I’ve always liked milk bottles (the lolly variety that is). And I’m quite partial to rural bachelors. So I’m feeling quite at home here at the Fieldays. Apart from the sweets and blokes, the site is a seething mass of people and tractors and electric fence systems. 130,000 + people are expected to pass through in the coming days. It’s the biggest agricultural event in the Southern Hemisphere. It’s quite extraordinary really. People were QUEUING outside the site at 8am and literally spilled into the site as the gates opened. I’ve never seen so many dry Driza-bones moving so quick.
Greenpeace is exhibiting here for the first time. We’ve set up a classic corner dairy, called Tried and True. We’re giving away value-added dairy products (ice-cream, yoghurt and cheese) and the aforementioned milk bottles. Our message is simple: commoditisation of our dairy products has led to a dramatic rise in the intensification of New Zealand farming, which has increased our greenhouse gas emissions and buggering up the environment in several other ways. In other words, somewhere a while back we took the wrong turn, and our farmers are now facing degradation of their land and soils and volatile returns.
What we’re saying is let’s go back to the tried and true, value-added, branded products for which New Zealand farming is renowned and which are going to make the most sense environmentally and economically in the future. It’s vital that our farmers have thriving, truly sustainable healthy farms to pass on to future generations.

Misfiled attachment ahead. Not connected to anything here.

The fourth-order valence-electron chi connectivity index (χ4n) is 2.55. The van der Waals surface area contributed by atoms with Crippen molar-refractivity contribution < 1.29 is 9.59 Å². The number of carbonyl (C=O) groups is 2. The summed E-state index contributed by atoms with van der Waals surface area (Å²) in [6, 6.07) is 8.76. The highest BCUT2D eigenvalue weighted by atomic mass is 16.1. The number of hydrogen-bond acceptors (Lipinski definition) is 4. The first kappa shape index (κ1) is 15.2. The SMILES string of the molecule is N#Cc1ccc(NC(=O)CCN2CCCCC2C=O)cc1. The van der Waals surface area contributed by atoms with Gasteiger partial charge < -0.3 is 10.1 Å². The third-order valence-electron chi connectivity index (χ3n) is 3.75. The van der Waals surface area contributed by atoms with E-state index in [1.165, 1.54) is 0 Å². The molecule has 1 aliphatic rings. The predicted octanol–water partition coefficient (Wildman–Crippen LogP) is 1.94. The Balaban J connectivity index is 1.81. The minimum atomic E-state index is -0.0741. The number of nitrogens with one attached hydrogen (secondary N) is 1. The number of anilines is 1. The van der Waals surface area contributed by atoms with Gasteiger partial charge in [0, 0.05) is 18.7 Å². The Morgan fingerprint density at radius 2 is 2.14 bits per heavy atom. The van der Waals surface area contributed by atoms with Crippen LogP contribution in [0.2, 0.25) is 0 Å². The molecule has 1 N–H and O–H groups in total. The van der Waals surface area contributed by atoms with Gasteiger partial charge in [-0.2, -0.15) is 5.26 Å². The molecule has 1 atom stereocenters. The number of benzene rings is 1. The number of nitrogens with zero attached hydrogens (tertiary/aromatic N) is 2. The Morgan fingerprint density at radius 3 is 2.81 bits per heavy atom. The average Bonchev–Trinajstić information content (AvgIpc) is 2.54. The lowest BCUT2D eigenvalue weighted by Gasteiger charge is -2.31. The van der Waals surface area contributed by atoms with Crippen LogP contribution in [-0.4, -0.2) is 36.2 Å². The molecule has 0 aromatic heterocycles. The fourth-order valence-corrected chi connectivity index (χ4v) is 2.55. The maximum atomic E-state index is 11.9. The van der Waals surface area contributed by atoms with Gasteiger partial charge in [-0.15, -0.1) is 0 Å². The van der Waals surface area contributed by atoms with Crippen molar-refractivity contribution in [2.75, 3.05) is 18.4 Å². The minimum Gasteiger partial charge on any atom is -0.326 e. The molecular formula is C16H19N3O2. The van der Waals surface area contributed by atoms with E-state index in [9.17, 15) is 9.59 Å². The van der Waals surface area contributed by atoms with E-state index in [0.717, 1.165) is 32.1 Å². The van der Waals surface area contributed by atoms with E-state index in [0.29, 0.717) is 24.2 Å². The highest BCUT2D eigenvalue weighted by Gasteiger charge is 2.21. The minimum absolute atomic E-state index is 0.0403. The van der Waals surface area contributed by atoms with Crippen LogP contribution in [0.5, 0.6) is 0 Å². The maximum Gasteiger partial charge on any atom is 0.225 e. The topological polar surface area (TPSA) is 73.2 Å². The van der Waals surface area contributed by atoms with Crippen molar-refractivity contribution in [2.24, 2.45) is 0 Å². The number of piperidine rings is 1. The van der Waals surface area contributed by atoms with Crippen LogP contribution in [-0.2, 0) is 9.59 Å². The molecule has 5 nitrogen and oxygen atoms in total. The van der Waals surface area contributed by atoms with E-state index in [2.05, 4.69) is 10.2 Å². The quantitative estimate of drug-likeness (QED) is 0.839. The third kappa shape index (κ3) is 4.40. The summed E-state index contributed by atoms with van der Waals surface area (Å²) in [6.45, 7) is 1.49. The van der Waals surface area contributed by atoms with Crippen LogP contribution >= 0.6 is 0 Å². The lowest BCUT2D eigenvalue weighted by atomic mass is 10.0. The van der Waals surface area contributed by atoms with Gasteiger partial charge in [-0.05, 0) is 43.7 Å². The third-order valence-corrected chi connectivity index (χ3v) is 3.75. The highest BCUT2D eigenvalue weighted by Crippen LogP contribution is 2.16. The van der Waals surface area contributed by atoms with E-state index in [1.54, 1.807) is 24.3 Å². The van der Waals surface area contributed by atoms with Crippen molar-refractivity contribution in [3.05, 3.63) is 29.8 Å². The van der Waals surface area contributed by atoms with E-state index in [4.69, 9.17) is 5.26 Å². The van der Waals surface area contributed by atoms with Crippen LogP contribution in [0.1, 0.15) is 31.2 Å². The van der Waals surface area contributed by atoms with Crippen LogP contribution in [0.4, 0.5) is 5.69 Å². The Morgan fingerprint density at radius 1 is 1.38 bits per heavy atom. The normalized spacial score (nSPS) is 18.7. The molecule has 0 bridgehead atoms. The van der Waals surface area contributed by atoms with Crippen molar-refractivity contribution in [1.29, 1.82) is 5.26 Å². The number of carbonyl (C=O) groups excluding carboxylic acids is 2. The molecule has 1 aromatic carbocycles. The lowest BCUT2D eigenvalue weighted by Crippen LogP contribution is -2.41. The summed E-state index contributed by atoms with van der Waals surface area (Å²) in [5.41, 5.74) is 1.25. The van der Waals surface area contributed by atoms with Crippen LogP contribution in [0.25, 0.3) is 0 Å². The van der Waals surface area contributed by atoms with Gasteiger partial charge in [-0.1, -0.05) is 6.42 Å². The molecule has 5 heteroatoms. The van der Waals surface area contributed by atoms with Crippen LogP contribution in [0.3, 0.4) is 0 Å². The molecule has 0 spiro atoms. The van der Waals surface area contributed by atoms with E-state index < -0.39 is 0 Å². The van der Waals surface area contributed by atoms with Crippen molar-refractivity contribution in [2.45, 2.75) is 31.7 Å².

Turning our milk into powder is as crazy as the Australians wood chipping their magnificent eucalypt forests to sell to Japan as faceless bargain basement wood chip
Greenpeace is not your average Fieldays exhibitor, let’s be honest. People look mildly surprised to see the world’s largest environmental organisation rubbing shoulders with the milkers and shearers. “Think ya know a bit about farming do ya Greenpeace?” asked one punter. Luckily we do, thanks to Steve Bayliss, our fully qualified, former farmer-turned Greenpeace Climate Campaigner. See a profile of Steve in our “Better Times” Fieldays newspaper.
And it’s logical really. Agriculture is right at the forefront of the climate change debate; it’s a sector that’s already getting hammered by climate impacts, and it’s the sector that has the most to gain from improving its practices. Comprising half of all New Zealand’s greenhouse gas emissions, agriculture can and should be part of the solution to reducing those emissions. As Sign On ambassador Lucy Lawless says “no one ever lost money by adapting to the times.” See www.greenpeace.org.nz/smartfarming for more info.
These guys are in the running for Fieldays Bachelor of the Year, a very coveted crown.